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Eriosomatinae : Fordini : Schlechtendalia chinensis


Schlechtendalia chinensis

Horned gall aphid

On this page: Lifecycle, Identification & Distribution Other aphids on the same host

Lifecycle, Identification & Distribution

Fundatrices of Schlechtendalia chinensis induce horned galls on the Chinese sumac, Rhus chinensis. The galls are greenish-yellow or reddish green, densely covered with short, fine hairs, ovoid, becoming woody and irregular in shape with horn-like protrusions, from 1-6 cm long (see picture below). After several generations in the gall, emigrant alatae are produced in October and fly to found overwintering colonies on their secondary host, mosses such as Mnium and Plagiomnium.

Image above copyright Onidiras under a Creative Commons License.

Schlechtendalia chinensis aphids of all stages (except the newly hatched fundatrix) possess wax glands. The 56 wax gland plates are arranged in six parallel lines: two dorsal, two dorsolateral and two lateral. There are no wax glands on the dorsum of the newly hatched first instar fundatrix, but they do appear once the fundatrix enters its second instar (see Wei et al., 2020). The most heavily waxed individuals are those living inside the gall. The wax coating has several functions: it protects the aphids from predators and pathogens, and also from honeydew contamination resulting from the large number of aphids in the gall. The reason the first instar fundatrices lack wax is presumably twofold: firstly it reduces the energy investment needed by the non-feeding sexuales which produce the eggs from which fundatrices subsequently hatch; and secondly being waxless may improve mobility when the free-living first instar nymphs climb their tree to get to the young growth.

The emigrant alatae (not pictured) can be readily identified. The antennae are 5-segmented. The antennal terminal process is short and thick, much less than 0.5 times the length of the base of the last antennal segment. Antennal segment III is longer than the base of antennal segment V (cf. Schlechtendalia peitan, which has antennal segment III shorter than the base of antennal segment V). The antennae bear strap-like, annular secondary rhinaria. Antennal segments II-V each have at least partial separation of the sensoriated surface into smaller units. The pterostigma of the forewing extends in a curve around the tip of the wing. There are no siphunculi. The body length of emigrant Schlechtendalia chinensis alatae is about 1.5 mm.

For more pictures of the galls, and of the aphids inside the gall, see here.

Schlechtendalia chinensis is heteroecious (=host alternating) holocyclic, with an unusual one-year cycle. In early spring, aphid nymphs on the secondary host, mosses, develop into alate spring migrants, which are sexuparae. These sexuparae migrate to nearby primary hosts, Rhus chinensis trees, where they produce nonfeeding sexuales (=male and sexual female offspring) in the bark crevices. After mating, each female lives for about 3 weeks and then produces a single fundatrix ovoviviparously. The young fundatrix crawls up the trunk to feed on the new leaves, where it initiates gall formation. The fundatrix feeds inside the gall and produces numerous offspring. After several generations in the gall, winged migrants are produced in autumn which fly to mosses, their overwintering host. It is assumed all of their nymphs mature to sexuparae in the next spring (no wingless adults have been recorded on moss) and these spring migrants return to the primary host and begin a new cycle. The galls that Schlechtendalia chinensis produces on the primary host, known as Chinese gall-nuts, have been collected for many years. They have been used in tanning leather, in the preparation of dyes and for medicinal purposes. The species is found in China, Japan, Korea, Taiwan and Malaysia.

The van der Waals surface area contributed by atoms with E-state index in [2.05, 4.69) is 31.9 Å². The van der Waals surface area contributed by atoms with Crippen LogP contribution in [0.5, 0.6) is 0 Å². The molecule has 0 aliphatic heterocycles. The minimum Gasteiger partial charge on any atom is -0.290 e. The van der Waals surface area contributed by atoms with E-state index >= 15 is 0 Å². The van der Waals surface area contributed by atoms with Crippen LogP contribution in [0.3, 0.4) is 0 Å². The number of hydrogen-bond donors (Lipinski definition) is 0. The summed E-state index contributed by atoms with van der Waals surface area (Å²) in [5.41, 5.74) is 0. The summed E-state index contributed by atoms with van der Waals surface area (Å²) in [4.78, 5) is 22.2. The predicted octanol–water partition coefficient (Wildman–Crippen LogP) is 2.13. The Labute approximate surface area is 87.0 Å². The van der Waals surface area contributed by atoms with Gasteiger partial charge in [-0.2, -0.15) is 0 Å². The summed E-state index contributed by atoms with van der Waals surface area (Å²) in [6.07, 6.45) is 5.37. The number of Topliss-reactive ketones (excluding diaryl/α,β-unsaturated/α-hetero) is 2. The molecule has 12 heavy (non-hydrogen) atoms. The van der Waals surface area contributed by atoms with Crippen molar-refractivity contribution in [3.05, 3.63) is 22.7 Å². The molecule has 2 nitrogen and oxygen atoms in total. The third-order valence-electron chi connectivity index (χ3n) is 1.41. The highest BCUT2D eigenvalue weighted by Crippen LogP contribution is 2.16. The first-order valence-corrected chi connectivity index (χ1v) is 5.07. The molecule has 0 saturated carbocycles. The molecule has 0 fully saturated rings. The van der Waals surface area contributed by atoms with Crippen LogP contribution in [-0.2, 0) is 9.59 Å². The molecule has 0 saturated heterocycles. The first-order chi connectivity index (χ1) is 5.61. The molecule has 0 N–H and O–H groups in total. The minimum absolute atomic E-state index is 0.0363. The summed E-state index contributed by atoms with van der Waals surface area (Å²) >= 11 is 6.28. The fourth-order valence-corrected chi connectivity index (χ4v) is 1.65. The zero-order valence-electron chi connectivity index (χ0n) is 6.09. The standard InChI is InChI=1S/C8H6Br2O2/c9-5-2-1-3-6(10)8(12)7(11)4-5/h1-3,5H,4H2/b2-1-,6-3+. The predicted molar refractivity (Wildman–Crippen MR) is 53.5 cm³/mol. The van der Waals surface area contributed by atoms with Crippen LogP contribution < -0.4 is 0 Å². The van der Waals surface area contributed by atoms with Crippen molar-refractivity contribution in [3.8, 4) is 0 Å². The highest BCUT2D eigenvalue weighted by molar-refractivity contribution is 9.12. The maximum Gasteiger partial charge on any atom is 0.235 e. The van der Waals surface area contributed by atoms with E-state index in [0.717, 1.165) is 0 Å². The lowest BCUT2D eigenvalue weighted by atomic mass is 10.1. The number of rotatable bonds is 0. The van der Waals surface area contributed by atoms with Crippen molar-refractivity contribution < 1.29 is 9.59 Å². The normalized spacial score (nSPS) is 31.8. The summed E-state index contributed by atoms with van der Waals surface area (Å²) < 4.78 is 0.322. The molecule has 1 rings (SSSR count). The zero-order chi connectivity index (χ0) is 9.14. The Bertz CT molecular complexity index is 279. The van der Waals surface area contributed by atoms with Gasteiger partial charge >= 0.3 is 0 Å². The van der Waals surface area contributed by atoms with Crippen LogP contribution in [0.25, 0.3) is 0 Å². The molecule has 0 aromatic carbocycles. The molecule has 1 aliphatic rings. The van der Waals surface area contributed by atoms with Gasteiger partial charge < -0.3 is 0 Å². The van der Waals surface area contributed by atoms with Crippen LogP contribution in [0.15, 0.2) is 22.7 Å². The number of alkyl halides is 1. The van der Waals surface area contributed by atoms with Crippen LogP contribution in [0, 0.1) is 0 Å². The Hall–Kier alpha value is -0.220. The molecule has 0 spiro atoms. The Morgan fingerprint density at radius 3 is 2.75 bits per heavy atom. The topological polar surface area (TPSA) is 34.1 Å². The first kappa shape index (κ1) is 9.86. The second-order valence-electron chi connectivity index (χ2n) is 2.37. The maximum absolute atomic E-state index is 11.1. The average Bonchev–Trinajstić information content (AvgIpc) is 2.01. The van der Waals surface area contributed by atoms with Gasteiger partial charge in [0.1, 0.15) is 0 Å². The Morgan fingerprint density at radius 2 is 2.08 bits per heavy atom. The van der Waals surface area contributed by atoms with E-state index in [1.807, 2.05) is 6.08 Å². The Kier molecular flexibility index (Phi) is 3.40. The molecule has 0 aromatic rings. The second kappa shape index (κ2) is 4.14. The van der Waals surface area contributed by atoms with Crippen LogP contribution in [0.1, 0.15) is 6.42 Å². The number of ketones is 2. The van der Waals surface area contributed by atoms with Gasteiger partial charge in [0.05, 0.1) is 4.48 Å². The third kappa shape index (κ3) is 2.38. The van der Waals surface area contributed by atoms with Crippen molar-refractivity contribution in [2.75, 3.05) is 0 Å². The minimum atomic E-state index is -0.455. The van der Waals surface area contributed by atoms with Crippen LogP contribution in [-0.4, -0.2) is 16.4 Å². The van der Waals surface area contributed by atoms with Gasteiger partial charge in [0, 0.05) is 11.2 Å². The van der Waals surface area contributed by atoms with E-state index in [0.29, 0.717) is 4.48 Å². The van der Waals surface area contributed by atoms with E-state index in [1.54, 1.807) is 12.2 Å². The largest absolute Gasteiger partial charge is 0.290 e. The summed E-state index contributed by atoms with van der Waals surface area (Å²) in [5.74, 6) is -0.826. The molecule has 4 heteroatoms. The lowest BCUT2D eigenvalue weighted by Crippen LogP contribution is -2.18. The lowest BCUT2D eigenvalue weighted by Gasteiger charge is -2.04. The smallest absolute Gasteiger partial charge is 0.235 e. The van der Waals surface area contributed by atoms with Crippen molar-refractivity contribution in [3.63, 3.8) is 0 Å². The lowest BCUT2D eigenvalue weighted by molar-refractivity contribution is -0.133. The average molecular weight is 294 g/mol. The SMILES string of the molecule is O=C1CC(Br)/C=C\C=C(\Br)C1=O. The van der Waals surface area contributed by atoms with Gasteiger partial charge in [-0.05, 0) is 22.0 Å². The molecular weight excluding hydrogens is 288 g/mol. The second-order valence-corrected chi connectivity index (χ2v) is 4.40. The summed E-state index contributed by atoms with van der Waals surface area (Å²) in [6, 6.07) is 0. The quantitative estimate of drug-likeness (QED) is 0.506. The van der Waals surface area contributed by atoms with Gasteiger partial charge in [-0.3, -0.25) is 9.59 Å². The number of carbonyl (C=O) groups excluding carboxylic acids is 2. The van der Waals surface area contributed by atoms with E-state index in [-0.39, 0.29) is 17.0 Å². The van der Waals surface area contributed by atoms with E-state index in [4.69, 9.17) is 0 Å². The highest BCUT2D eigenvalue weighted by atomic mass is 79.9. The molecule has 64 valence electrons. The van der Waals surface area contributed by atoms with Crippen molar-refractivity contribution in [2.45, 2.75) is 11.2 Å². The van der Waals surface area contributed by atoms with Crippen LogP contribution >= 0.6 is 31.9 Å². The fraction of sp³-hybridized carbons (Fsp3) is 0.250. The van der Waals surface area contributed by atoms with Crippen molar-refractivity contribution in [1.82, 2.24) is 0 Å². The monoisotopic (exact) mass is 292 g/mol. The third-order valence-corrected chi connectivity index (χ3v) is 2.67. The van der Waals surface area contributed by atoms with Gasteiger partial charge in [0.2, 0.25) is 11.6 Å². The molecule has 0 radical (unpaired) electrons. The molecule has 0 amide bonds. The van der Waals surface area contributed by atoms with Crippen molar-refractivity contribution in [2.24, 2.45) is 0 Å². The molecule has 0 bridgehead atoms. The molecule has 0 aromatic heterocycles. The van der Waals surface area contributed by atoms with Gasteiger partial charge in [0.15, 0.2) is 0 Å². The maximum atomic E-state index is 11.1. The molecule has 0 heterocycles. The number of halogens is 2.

Other aphids on the same host

Primary host

Schlechtendalia chinensis has been recorded on 3 Sumac species (Rhus chinensis, Rhus japonica, Rhus punjabensis var. sinica).

Secondary hosts

Schlechtendalia chinensis has been recorded from several species of moss.

  • Its sexuparae have been recorded from 3 Mnium species (Mnium cuspidatum, Mnium maximoviczii, Mnium vesicatum). The only other aphids recorded on Mnium spp. are Muscaphis escherichi and Pseudacaudella rubida.

  • It is the only species of aphid recorded from Plagiomnium maximoviczii (albeit that record is unconfirmed) but Jacksonia papillata, Muscaphis escherichi, & Muscaphis musci have been recorded from other Plagiomnium species.

  • Blackman & Eastop list at least 16 species of aphid as feeding on mosses worldwide, and provide formal identification keys, but their is likely to be incomplete since Nurudea species, plus others in the genera listed, probably use mosses as secondary hosts. (Show World list). Of those aphid species, Baker (2015) lists 9 as occurring in Britain (Show British list).


We are grateful to Onidiras for making his image of a Schlechtendalia chinensis gall available for use under a creative commons licence.

We have used the account given by Wei et al. (2020) together with information from Roger Blackman & Victor Eastop in Aphids on Worlds Plants. We fully acknowledge these authors and those listed in the reference sections as the source for the (summarized) taxonomic information we have presented. Any errors in information are ours alone, and we would be very grateful for any corrections. For assistance on the terms used for aphid morphology we suggest the figure provided by Blackman & Eastop (2006).

Useful weblinks


  • Wei, H. et al. (2020). Wax glands of the horned gall aphid, Schlechtendalia chinensis, at different stages. Arthropod Structure & Development 58 : 100976 Full text